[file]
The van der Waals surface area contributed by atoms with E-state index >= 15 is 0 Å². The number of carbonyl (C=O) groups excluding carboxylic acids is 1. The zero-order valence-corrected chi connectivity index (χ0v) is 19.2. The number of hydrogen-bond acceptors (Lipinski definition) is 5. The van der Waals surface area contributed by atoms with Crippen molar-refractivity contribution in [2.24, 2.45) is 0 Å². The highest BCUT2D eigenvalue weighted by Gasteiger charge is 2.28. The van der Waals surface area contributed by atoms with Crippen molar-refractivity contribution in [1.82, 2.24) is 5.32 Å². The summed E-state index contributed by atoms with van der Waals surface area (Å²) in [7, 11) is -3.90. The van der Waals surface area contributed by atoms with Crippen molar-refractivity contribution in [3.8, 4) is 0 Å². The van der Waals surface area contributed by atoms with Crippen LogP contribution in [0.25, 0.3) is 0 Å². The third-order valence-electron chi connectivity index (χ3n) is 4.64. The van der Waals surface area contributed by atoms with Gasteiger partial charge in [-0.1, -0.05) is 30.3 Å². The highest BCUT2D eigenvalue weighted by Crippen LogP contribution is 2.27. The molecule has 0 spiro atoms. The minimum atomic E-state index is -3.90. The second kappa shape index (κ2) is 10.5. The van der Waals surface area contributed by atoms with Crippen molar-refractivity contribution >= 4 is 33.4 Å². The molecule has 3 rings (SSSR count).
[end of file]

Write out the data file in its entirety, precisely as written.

The van der Waals surface area contributed by atoms with E-state index >= 15 is 0 Å². The number of carbonyl (C=O) groups excluding carboxylic acids is 1. The zero-order valence-corrected chi connectivity index (χ0v) is 19.2. The number of hydrogen-bond acceptors (Lipinski definition) is 5. The van der Waals surface area contributed by atoms with Crippen molar-refractivity contribution in [2.24, 2.45) is 0 Å². The highest BCUT2D eigenvalue weighted by Gasteiger charge is 2.28. The van der Waals surface area contributed by atoms with Crippen molar-refractivity contribution in [1.82, 2.24) is 5.32 Å². The summed E-state index contributed by atoms with van der Waals surface area (Å²) in [7, 11) is -3.90. The van der Waals surface area contributed by atoms with Crippen molar-refractivity contribution in [3.8, 4) is 0 Å². The van der Waals surface area contributed by atoms with Crippen LogP contribution in [0.25, 0.3) is 0 Å². The third-order valence-electron chi connectivity index (χ3n) is 4.64. The van der Waals surface area contributed by atoms with Gasteiger partial charge in [-0.1, -0.05) is 30.3 Å². The highest BCUT2D eigenvalue weighted by Crippen LogP contribution is 2.27. The molecule has 0 spiro atoms. The minimum atomic E-state index is -3.90. The second kappa shape index (κ2) is 10.5. The van der Waals surface area contributed by atoms with Crippen molar-refractivity contribution >= 4 is 33.4 Å². The molecule has 3 rings (SSSR count).